• Beezley, William, William E. French, and Cheryl Martin, eds. Rituals of Rule, Rituals of Resistance: Public Celebrations and Popular Culture in Mexico. Wilmington, DE: SR Books, 1994.

    The articles in this book begin with 16th-century religious festivals and conclude with village brass bands of the 1970s, connecting popular celebrations to the national mythology that grew up around them.

  • Brading, David. The First America: The Spanish Monarchy, Creole Patriots, and the Liberal State, 1492–1867. Cambridge, UK: Cambridge University Press, 1991.

    Brading argues that Mexicans’ consciousness of themselves as creoles, defined in opposition to peninsulares (Spaniards), developed gradually across the colonial period and determined the form of the Mexican state post-independence.

  • Cosío Villegas, Daniel, ed. Historia general de México. Mexico City: Colegio de México, 1976.

    Although it was never meant as a textbook, this and subsequent editions of the Historia general became the indispensable guide to Mexico’s past for anyone teaching Mexican history. Beginning with cautious departures from the official history, in its final editions (most recently the fourth edition, published in 1998) it had fully incorporated the revisionism offered by social historians.

  • Craib, Raymond B. Cartographic Mexico: A History of State Fixations and Fugitive Landscapes. Durham, NC: Duke University Press, 2004.

    This cartographic history demonstrates that maps served as important symbols to unify the country around an identifiable picture. They also helped strengthen Mexico’s national identity domestically and internationally.

  • Esposito, Matthew D. Funerals, Festivals, and Cultural Politics in Porfirian Mexico. Albuquerque: University of New Mexico Press, 2010.

    This book examines the importance of state-sponsored funerals and festivals during the Porfiriato, and their relation to the construction of historical narrative and national identity. Esposito argues that commemorations and rituals allowed the state to project its power and create a unified nationalism.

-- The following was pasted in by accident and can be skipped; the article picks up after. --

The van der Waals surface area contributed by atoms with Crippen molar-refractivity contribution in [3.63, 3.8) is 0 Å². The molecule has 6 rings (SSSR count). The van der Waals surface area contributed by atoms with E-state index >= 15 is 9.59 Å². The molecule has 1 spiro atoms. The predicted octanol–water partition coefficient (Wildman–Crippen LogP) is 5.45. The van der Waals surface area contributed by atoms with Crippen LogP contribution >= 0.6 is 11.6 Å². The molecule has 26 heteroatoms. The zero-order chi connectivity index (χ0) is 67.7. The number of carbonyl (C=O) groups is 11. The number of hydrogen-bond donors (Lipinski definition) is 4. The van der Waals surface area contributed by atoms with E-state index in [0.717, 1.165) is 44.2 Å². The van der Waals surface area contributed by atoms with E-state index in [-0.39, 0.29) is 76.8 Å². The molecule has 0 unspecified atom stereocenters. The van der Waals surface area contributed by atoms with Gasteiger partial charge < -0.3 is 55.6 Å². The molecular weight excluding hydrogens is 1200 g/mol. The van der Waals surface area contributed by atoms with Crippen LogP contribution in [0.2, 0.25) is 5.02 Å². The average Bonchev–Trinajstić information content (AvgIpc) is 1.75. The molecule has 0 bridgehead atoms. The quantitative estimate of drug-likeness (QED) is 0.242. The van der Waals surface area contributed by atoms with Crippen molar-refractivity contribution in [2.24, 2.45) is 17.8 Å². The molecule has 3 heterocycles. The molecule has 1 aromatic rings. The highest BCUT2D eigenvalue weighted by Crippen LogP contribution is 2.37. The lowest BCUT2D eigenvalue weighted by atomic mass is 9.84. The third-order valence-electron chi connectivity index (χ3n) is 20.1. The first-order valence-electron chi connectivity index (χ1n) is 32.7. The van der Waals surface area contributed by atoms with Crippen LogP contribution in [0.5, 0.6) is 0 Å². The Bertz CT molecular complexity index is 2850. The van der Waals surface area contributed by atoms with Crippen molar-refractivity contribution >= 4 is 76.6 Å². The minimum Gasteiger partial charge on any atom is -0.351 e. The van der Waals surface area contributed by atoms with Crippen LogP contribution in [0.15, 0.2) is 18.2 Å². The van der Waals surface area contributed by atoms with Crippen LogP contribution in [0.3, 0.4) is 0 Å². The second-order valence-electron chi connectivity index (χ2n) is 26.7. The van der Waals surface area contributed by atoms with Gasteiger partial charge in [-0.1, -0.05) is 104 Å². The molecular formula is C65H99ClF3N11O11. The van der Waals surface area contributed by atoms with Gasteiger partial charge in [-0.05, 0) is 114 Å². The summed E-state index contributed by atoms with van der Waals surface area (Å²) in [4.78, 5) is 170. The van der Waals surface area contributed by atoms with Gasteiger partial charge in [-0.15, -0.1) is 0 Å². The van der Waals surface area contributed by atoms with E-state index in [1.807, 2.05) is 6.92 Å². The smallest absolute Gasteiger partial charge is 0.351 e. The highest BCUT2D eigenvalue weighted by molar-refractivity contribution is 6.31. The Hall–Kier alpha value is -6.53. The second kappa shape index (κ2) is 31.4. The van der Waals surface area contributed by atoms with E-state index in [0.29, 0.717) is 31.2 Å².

• Krauze, Enrique. Mexico, Biography of Power: A History of Modern Mexico, 1810–1996. Translated by Hank Heifitz. New York: HarperCollins, 1997.

    Emulating earlier ambitious Mexican intellectuals, Krauze combines a standard account of Mexican history before 1880 with a historical narrative for the Porfiriato and beyond that is, essentially, a series of political biographies of the nation’s rulers. These biographical sketches include some discussion of Krauze’s own relationships with some Mexican presidents.

  • Sheppard, Randal. A Persistent Revolution: History, Nationalism, and Politics in Mexico since 1968. Albuquerque: University of New Mexico Press, 2016.

    Since 1968, both the state and popular movements have evoked historical myths of Mexico’s Revolutionary nationalism as ways to promote or justify their political causes.

  • Vaughan, Mary Kay. The State, Education, and Social Class in Mexico, 1880–1928. DeKalb: Northern Illinois University Press, 1982.

    The Mexican Revolution made education more accessible, Vaughan writes, while continuing the Porfirian practice of using schools to inculcate national pride and loyalty to the state.

  • Vaughan, Mary Kay. Cultural Politics in Revolution: Teachers, Peasants, and Schools in Mexico, 1930–1940. Tucson: University of Arizona Press, 1997.

    Post-Revolutionary-constructed state schools in rural Mexican communities provided sites for public dialogue that negotiated power between the local and the national. Rural communities used the schools as spaces to protect their local cultures, while the state used schools to craft a multiethnic populist nationalism based on ideas of development.

  • Velásquez García, Erik, Enrique Nalda, Pablo Escalante Gonzalbo, et al. Nueva historia general de México. Mexico City: Colegio de México, 2010.

    This “New Brief History of Mexico” revises Cosío Villegas’s original Breve historia and was written by a team of distinguished historians (like the original). Expanded to sixteen chapters and 818 pages, it retains the structure of the original, organizing Mexican history around political change and—in the modern period—emphasizing the role of the United States. Unlike the original, it brings the story to the moment of its publication.